Thinking Out Loud

March 31, 2019

The Kingdom of God Bearing Fruit; Regardless of Who is In Charge

This weekend wraps up the ninth year of Thinking Out Loud’s sister blog, Christianity 201. Tomorrow (Monday) marks the beginning of year ten. My goal with C201, God willing, is to do what I did here: Ten years of daily content without missing a day,

I wanted to bring readers here a taste of what happens there. These articles (yesterday and today) are being cross-posted with what’s running there.

Col 1 : 10( NIV) …live a life worthy of the Lord and please him in every way: bearing fruit in every good work, growing in the knowledge of God,

Balanced Christian LifeA tree might look healthy because it is leafy green, but if its purpose is to bear fruit, all that greenery counts for nothing.

As true as that principle is, it’s also possible for one person to be the planter, or the pruner; while someone else entirely reaps the harvest or collects the fruit.

One of the frustrations of online ministry is you don’t always get a lot of feedback; neither do you see the people who are being influenced by what is posted each day. Statistics report that several hundred people land at Christianity 201 each day, but I have no idea if the readings are helpful; if they like the videos; if they enjoyed checking out a particular writer’s website.

It’s also possible that many readers find a website which especially resonates with them and end up making that their daily habit instead of this. Of course, that result was built into the design of C201. There is so much Christian writing available; some of it relates more to intellectuals than those less educated; some to women more than men; some to people of certain denominational persuasions more than others.

I was reminded today of this passage in I Corinthians 3:

…4 When one of you says, “I am a follower of Paul,” and another says, “I follow Apollos,” aren’t you acting just like people of the world?

5 After all, who is Apollos? Who is Paul? We are only God’s servants through whom you believed the Good News. Each of us did the work the Lord gave us. 6 I planted the seed in your hearts, and Apollos watered it, but it was God who made it grow. 7 It’s not important who does the planting, or who does the watering. What’s important is that God makes the seed grow. 8 The one who plants and the one who waters work together with the same purpose. And both will be rewarded for their own hard work. 9 For we are both God’s workers. And you are God’s field. You are God’s building.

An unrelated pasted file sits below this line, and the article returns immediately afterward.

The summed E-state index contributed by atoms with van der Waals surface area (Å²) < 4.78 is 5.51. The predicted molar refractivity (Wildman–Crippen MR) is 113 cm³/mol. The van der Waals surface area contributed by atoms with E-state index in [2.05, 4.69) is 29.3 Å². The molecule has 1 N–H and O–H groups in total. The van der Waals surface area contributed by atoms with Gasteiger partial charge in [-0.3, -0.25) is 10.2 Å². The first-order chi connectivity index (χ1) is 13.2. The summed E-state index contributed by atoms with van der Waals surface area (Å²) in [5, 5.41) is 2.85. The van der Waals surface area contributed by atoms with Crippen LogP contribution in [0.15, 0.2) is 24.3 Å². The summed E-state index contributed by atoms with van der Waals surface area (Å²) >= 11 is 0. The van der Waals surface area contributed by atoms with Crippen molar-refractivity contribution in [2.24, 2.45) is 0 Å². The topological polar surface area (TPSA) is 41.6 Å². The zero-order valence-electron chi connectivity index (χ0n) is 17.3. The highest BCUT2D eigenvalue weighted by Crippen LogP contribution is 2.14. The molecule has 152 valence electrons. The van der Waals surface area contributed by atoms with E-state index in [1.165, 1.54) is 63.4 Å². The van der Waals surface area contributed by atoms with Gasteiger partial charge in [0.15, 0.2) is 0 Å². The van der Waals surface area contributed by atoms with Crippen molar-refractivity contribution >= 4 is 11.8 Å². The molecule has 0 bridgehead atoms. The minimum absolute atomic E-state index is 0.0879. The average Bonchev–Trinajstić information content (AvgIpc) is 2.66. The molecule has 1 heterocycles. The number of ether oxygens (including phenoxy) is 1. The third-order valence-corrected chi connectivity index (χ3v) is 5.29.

10 Because of God’s grace to me, I have laid the foundation like an expert builder. Now others are building on it…

(continue reading full chapter in the NLT)

Matthew Henry writes:

…Both [people, i.e. Paul and Apollos] were useful, one for one purpose, the other for another. Note, God makes use of variety of instruments, and fits them to their several uses and intentions. Paul was fitted for planting work, and Apollos for watering work, but God gave the increase. Note, The success of the ministry must be derived from the divine blessing: Neither he that plants is any thing, nor he that waters, but God who gives the increase, 1 Cor. 3:7. Even apostolic ministers are nothing of themselves, can do nothing with efficacy and success unless God give the increase. Note, The best qualified and most faithful ministers have a just sense of their own insufficiency, and are very desirous that God should have all the glory of their success. Paul and Apollos are nothing at all in their own account, but God is all in all…

We know a lot about Paul, but when we connect the dots of scripture, we actually know a lot about Apollos as well.ChristianAnswers.net tells us:

This is the name of a Jew “born at Alexandria,” a man well versed in the Scriptures and eloquent (Acts 18:24). He came to Ephesus (about A.D. 49), where he spoke “boldly” in the synagogue (18:26), although he did not know as yet that Jesus of Nazareth was the Messiah. Aquila and Priscilla instructed in “the way of God”, i.e., in the knowledge of Christ. He then proceeded to Corinth, where he met Paul (Acts 18:27; 19:1). He was very useful there in watering the good seed Paul had sown (1 Cor. 1:12), and bringing many to Christ. His disciples were very attached to him (1 Cor. 3:4-7, 22). He was with Paul at Ephesus when he wrote the First Epistle to the Corinthians; and Paul makes kind reference to him in his letter to Titus (3:13). (Scripture reference links are KJV.)

One of our former pastors would constantly say, “It takes all kinds of churches to reach all kinds of people.” In today’s world, it also takes all types of websites, blogs and forums to reach out to an internet-wired world. But as I write this, it’s true that I often long to hear reports of the fruit of this ministry in the lives of readers.

I believe strongly that while we all may be instrumental in the discipleship process of people in our sphere of influence, we should also be know the joys of being reapers of the fruit of ministry. We should all experience Paul-Timothy mentoring relationships. We should all know what it means to reproduce ourselves in the lives of others and even the next generation.

Furthermore, we see Jesus’ attitude toward fruit-bearing ministry in Matthew 21’s story of the fig tree:

18 In the morning, as Jesus was returning to Jerusalem, he was hungry, 19 and he noticed a fig tree beside the road. He went over to see if there were any figs, but there were only leaves. Then he said to it, “May you never bear fruit again!” And immediately the fig tree withered up. (NLT)

Ask yourself: Are my efforts for the Kingdom of God bearing fruit, or just putting out leaves?

~PW

 

Advertisements

Blog at WordPress.com.